By Tom Kerchiss, RK Print Coat Instruments
Energy curing technology has, though it’s taken some time – become one of the leading contenders for environmentally friendly and economically efficient methods for print processing and for associated spin off process technologies including for example, the production of RFID, OLED displays and other electronics.
It’s worth looking at how far its come. In many respects the advance of ultra-violet curing has been evolutionary rather than revolutionary. The first patent for UV curable inks was granted to General Electric as far back as 1946. At the time General Electric was experimenting with ionizing radiation for the cure of solvent-free coatings. Now, some 70 years on UV systems are installed and in use on all of the major print processes and on converting machines with countless systems employed in industries as diverse as automotive, wood finishing, cosmetics and in situations where decorative and functional surface coatings need to be applied quickly and with minimal disruption to production line processes and product dispatch.
When comparing for example, water based and UV ink systems, it is necessary to compare the basic components inherent in any inking system, that is the diluents, resin and additives.
The diluent in ink have one primary function and that is to regulate/reduce the viscosity of the ink. In altering the viscosity it is possible to improve transfer and optimize printability. In water-based ink water is used as the diluent. The water facilitates ink transfer from an anilox roll to the plate, and then ultimately onto the substrate at which point the water evaporates off performing no other function.
UV inks differ in that reactive monomers are used as diluents. The primary function of the monomers is to reduce viscosity, however there is a difference from a water-based ink where the water diluent simply evaporates. The monomers used in UV ink do not evaporate after the ink is printed but play a part in the curing process, becoming part of the polymerized ink film. After polymerization monomers additionally provide gloss and surface hardness
The second component of the ink is the resin, which regardless of whether the ink is water-based or UV forms the backbone of the printed ink film. The properties of the resin determine ink characteristics such as durability, flexibility, chemical resistance and adhesion.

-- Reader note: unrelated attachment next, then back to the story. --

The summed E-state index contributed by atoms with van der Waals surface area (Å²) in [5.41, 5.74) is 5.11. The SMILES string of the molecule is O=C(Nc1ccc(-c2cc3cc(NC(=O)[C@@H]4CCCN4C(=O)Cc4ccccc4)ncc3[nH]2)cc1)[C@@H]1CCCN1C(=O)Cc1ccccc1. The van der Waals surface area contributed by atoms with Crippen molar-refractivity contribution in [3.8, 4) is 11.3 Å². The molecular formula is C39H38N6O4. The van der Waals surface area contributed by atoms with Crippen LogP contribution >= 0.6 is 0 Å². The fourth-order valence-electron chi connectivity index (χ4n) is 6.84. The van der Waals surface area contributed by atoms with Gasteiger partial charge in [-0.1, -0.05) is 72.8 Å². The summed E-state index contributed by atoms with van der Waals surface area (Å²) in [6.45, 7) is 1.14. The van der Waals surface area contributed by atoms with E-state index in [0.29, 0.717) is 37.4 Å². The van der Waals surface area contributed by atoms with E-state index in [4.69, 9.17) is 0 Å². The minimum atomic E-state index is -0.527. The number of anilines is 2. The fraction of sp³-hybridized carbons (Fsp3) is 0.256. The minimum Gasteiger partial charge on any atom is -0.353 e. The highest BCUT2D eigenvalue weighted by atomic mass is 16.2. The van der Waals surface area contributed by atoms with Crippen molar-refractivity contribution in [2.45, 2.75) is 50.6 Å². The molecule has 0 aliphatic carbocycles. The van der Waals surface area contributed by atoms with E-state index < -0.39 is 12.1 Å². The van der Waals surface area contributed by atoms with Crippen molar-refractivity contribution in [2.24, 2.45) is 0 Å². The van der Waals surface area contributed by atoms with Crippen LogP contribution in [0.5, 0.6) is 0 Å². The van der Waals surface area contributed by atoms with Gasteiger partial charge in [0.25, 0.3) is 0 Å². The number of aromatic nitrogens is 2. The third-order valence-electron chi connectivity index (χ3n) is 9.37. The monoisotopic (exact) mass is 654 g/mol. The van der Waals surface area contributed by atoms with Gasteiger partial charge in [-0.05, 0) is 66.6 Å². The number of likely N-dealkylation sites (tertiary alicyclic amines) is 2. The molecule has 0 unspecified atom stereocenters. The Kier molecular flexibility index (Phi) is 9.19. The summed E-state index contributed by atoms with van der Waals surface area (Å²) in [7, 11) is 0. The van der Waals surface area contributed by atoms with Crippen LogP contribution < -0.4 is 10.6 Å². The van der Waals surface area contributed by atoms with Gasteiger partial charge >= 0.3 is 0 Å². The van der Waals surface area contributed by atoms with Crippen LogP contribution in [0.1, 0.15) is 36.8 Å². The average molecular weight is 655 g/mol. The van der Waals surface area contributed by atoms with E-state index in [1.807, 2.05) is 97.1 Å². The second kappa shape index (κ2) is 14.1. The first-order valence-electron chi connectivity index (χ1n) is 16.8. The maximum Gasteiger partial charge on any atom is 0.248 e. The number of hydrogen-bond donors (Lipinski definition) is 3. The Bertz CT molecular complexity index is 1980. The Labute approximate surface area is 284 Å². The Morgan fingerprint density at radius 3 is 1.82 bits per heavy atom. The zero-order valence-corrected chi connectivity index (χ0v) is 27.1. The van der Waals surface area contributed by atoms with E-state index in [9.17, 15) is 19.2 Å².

In a UV system the resin is referred to as an oligomer, a reactive resin that takes part in the polymerization process. In addition to contributing to durability the oligomer also plays a part in determining the speediness of the cure.
The third area, which will only be mentioned briefly here are the additives, a broad category that includes waxes, flow agents, pigments and so on.
It goes almost without saying that the evaporation process is involved in the drying of a water-based ink. The ink typically being printed on the substrate, run through the dryers where water and amine combination, evaporates leaving behind the pigment and resin. UV inks on the other hand are printed and exposed to a high intensity light source; the photoinitiator in the ink absorbs UV energy and initiates the polymerization chain reaction. The key here is that no evaporation process occurs only the transformation of a liquid to a solid.
Although this article focuses on UV it is worth looking at problems that can arise at this stage with water-based inks and then look at variables that can influence the way UV inks perform, particularly temperature.
It used to be said that with water-based inks as much as 40 per cent of the ink film printed could be lost due to evaporation. This is not necessarily as disastrous as it sounds, the real challenge arises when the ink inadvertently and often unbeknown to the operator dries either in the pan or dries on plate, impacting on ink lay down quantity and quality. If the evaporation in the ink pan is significant enough, once printed an ink colour can shift dramatically. This problem can be mitigated somewhat through the utilization of amines. In reality as the amines evaporate off a water-based ink, the ink begins to dry on plate and dot gain begins to steadily increase until a point is reached where plates need to be washed. Plate wash results in dot gain dropping and the evaporative dot gain cycle begins once again.
While evaporative drying systems have some drawbacks variables such as temperature can be problematic for UV. As with all inks the viscosity of UV flexo inks drop as temperature increases. Sometimes, depending on colour and temperature differences, viscosity variations can become quite large. As the viscosity of an ink changes the transfer of the ink from anilox to plate to substrate also changes. With doctor blade systems, ink viscosity and print density decreases. This relationship becomes very important when we look at the differences between the conditions, humidity, etc., inside a pressroom compared to those of ink kitchens and proofing areas.